Among the sectors which beat the 26 per cent return delivered by the Sensex in 2012 were banking and automobiles. The former, with a return of 55 per cent, was the best performing index this year. The latter, with 39 per cent gains, was among the top five sector outperformers.
Both sectors had a forgettable year in calendar year 2011, with the BSE Bankex falling 32 per cent, while the auto index did relatively better, curtailing the fall to 20 per cent. This year, while private banks lead, with YES Bank and IndusInd Bank dominating the charts, the revival in Jaguar Land Rover (JLR) volumes and resolution of labour disputes helped Tata Motors and the king of small cars, Maruti Suzuki, make investors richer upwards of 60 per cent.
The year belonged to private sector banks, rewarded by the markets for strong and consistent financial performance, stable asset quality and bright prospects. Some such as HDFC Bank are viewed by experts as a defensive play, as investors increasingly chose the safer havens to park their money. Asset quality of public sector banks (PSB) worsened more than anticipated and resulted in these stocks trading at a seven-year high discount to their peers in the private space. Thus, asset quality parameters took centre-stage and became the key determinant to the price movements of banking stocks. The largest lender, State Bank of India (SBI), witnessed sharp deterioration in its asset quality, as many companies (aviation and power segments) defaulted.
Among private banks, Axis, initially beaten down by asset quality concerns, managed to perform better than expected. Hopes of steep rate cuts did not materialise, as the Reserve Bank of India (RBI) announced its only repo rate cut of 50 basis points (bps) in April. This meant continued pressure on credit offtake (especially by India Inc) and higher cost of funds for the banks. In fact, some mid-sized PSBs also witnessed sluggish growth in loan books over FY12.
On the policy front, the year was a mixed bag. While RBI announced stricter provisioning and capital requirement norms, it eased banks' cash reserve ratio to infuse liquidity in the system. The year also witnessed the full impact of the savings rate de-regulation announced in October 2011, as banks with lower Casa (current and savings account) deposits offered higher rates. However, the churn of savings bank account holders was limited due to the service-driven nature of these accounts. The real cheer for this sector came when the Banking Laws Amendment Bill was passed by Parliament. This sent stocks of non-bank finance companies (NBFCs) and old private banks such as Karnataka Bank and South Indian Bank, which could be potential takeover candidates, spiralling. The sector will be dominated by two key themes in 2013. One will be the impending rate cuts (experts peg it at 100-125 bps in 2013) and the second is the issue of new banking licences. While the sector, as a whole, stands to gain from rate cuts, via higher credit offtake from companies, a host of NBFC scrips such as M&M Financial Services, L&T Finance and Shriram Transport are likely to move in line with developments on the banking licence process. Experts do not rule out increased consolidation in the sector after the new licences are issued.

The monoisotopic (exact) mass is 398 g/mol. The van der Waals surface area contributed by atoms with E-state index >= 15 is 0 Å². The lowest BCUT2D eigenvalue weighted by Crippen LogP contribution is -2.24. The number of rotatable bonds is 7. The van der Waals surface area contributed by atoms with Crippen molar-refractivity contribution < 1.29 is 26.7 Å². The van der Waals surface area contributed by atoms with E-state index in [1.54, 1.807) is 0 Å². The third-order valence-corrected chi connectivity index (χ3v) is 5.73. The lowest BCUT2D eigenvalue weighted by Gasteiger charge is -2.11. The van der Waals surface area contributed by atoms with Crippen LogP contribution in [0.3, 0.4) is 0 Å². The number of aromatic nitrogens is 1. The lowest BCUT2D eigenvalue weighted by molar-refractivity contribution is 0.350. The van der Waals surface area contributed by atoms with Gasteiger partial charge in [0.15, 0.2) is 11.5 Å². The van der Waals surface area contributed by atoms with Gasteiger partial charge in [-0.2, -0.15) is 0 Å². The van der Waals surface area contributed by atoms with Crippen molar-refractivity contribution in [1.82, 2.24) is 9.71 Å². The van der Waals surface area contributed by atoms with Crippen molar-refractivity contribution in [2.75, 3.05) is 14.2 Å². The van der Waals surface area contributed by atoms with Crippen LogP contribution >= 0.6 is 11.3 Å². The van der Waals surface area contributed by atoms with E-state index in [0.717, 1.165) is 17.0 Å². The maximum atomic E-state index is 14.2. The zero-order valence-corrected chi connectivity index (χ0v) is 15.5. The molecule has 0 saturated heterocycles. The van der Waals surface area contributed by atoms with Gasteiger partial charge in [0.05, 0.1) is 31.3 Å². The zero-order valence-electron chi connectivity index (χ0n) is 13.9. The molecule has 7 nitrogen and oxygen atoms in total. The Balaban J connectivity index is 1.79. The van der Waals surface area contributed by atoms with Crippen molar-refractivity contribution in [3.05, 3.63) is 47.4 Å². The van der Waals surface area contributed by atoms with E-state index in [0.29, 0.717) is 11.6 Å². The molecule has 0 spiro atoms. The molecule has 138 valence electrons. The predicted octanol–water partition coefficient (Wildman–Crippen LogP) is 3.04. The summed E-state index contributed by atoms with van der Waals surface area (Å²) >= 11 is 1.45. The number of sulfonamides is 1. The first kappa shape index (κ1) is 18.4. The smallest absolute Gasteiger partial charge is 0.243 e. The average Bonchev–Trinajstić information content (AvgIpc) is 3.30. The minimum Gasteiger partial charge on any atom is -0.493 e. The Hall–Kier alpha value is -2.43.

Further, asset quality trends will be watched closely and would act as a catalyst for PSBs. Though most analysts remain positive on private banks, many believe the current valuations will cap significant upsides from hereon. Anish Tawakley, analyst-financials, Barclays Equity Research, says: "Private bank stocks have run up quite a bit and I don't think we could see significant upsides from these levels." HDFC Bank and ICICI Bank remain the preferred pick of most analysts in the private space, while amongst the mid-caps they like IndusInd Bank and YES Bank. Notably, these have displayed strong performance on the key parameters of credit growth and asset quality, a trend expected to continue in FY14 as well. Within the PSB space, while the Street view remains mixed on SBI and will watch for sustained improvement in its asset quality trends, Bank of Baroda remains the top pick of most brokerages.